Monday, April 22, 2013

The First Sims: Stanford

By DrFran Babcock


Stanford is the fourth sim to come on line in Second Life™. I have to confess that I don’t think I have ever visited there until this article. Two big parcels are for sale on the sim, rendering it half the size of most sims, and there are a few ban lines on some of the properties.

Ban Lines

I will use this opportunity to opine about ban lines a bit. I…hate…them. Hey, ban line people, the moment that I see them, I use my camera to look into the place that is blocked out. Just because folks think they are important enough to believe they can have privacy in Second Life™ doesn’t mean they should make things ugly. Ban lines interfere with transportation and movement in general here, and I oppose them simply for that reason. Please don’t use ban lines. Especially, do not use the kind of banlines/security I encountered on Stanford. This security device sent me home a few times before I had time to fly away, which I found quite rude.
Anyone who wants access to you can figure a way to get it, and you disturb the serenity of nomadic people like me when you use them.

Rant over: We now return you to our regularly scheduled history.

History of Stanford

Before Jessie, Stanford was one of the weapons sims, or the Outlands as they were called. This all got changed when Stanford, along with Federal, Hawthorne, Shipley, and part of Clyde were changed to residential sims. This happened in 2003, a long time ago, in Second Life’s™ timeline, way before most of us remember. Since this time Stanford has been home to Annie Butlers residence, and to the Stanford mountain. Most of the rest of the island has changed often.

Stanford Mountain exists thanks to  the benefit of being able to terraform the early sims to great heights. The peak of the mountain overlooks the whole sim, and provides a relaxing break from the stresses of everyday Second Life™. There is a nice old-school bench there to sit and ponder your next build project, relationship, or whatever. The really striking feature of the mountain is the stream and waterfall that meanders down the mountain, and was build by Jake Cellardoor, whose profile said that he is ten years old! Jake is responsible form much of the parklands and the waterfall on Clementina. One of the lessons I am learning is that there are a handful of old-timers who are devoted to preserving, creating, and maintaining the beauty of the mainland.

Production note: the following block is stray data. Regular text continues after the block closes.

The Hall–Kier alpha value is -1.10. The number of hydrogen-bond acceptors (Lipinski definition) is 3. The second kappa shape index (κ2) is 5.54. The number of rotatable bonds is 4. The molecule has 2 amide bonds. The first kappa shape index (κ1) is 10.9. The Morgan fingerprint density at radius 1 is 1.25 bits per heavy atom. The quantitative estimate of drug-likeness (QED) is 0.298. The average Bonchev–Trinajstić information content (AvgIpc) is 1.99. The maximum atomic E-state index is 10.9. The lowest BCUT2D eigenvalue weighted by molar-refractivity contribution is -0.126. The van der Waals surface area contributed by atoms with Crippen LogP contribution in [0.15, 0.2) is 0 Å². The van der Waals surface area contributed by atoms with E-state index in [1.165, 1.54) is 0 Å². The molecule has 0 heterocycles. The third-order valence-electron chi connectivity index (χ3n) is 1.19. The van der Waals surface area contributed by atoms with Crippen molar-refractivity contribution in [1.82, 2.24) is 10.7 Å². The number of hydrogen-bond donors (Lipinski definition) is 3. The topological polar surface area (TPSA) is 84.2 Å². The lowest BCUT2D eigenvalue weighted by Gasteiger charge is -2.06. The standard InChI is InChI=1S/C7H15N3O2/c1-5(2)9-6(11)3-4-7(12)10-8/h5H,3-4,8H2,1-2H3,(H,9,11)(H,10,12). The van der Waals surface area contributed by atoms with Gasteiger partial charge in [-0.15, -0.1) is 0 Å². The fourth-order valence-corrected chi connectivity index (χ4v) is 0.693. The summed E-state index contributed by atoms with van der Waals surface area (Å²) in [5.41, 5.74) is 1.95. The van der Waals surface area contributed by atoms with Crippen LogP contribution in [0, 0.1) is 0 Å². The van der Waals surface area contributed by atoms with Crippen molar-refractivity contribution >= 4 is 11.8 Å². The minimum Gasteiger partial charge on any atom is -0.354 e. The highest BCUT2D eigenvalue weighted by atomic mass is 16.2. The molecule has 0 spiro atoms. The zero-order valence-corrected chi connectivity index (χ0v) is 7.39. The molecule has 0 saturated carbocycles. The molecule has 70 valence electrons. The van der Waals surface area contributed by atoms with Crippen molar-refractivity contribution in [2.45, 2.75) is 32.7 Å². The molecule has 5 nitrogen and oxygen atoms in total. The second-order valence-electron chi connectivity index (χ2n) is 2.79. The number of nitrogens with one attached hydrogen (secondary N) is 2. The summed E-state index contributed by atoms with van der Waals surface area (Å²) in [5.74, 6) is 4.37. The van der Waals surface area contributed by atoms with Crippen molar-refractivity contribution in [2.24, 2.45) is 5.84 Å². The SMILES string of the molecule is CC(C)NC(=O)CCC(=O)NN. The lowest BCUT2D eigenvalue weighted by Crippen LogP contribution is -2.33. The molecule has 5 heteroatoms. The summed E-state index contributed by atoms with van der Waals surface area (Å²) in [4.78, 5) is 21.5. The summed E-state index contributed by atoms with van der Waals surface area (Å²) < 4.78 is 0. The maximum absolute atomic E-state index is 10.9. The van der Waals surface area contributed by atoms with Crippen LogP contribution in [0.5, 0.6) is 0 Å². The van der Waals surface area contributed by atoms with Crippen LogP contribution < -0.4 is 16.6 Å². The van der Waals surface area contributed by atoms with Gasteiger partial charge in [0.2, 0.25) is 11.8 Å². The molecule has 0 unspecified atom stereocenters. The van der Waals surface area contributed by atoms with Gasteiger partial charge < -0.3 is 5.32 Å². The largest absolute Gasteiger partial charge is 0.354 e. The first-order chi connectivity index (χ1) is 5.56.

Annie Butler’s residence is clearly based on Frank Lloyd Wright’s Falling Water. It is perched to the south of Stanford Mountain at the base of the falls, and was built by old-timer Juro Kothari, who is also my neighbor on Varney. Sadly, he is never around.

I recommend highly that you go and visit this house. Remember that it was built before the era of sculpts, flexiprims, and mesh. Yet, it is a beautiful representation of the Arts and Crafts movement in architecture and furnishings. The look is timeless, luxurious and earthy all at the same time. Outside there is a deck with many lounges, and an ultra-modern infinity pool. If you don’t know what that means, you will have to go look. The house is open for wandering, and it actually would make a nice date outing. Don’t miss the works of art, the hot tub, or the very necessary kitchen.

I had thought to contact Annie and ask her about her time on Stanford, and her lovely home, but it seems that her profile makes it plain that she is now committed to medieval role-playing, and has left her previous second life behind. One of the reasons I love Second Life™ is that you can be whatever you want to be, and change your course at any time. I respected her desire to not be contacted.

The last public building on the island is a lighthouse—one of the icons of Second Life™. It is on group land owned by the aforementioned Annie Butler and two other people. It is a simple build, well-executed by a younger resident: Sandy Clymer, of Pillow Talk fame. You can teleport to the tower to have some more views.

For Sale

The three plots for sale on Stanford are large and pricey. One is 10,240 meters squared and costs 62,000 Lindens; the next is 8,416 meters squared and costs 51,000 Lindens, and a tiny plot of 160 square meters is a pittance at 15,995 Lindens.

None of these plots have water access, and all are very expensive, but reflect the historical value of the land, and the almost limitless terraforming. The one plot that was on the water that was not for sale, but for rent was attractive.

So What?

As I conclude the fourth visit to the first sims I am struck again by how little history has been preserved. I was pleased to find that much of the topography of Stanford remains unchanged, but there is little of the old sim that is identified or recognized. I know there are history museums in Second Life™, and many places that have information about the past, but I wouldn’t want to go visit the Alamo in Michigan, and I don’t want to see have no place to go to see the roots of this world that I love.

Visit Stanford: http://maps.secondlife.com/secondlife/Stanford/128/128/2

DrFran Babcock

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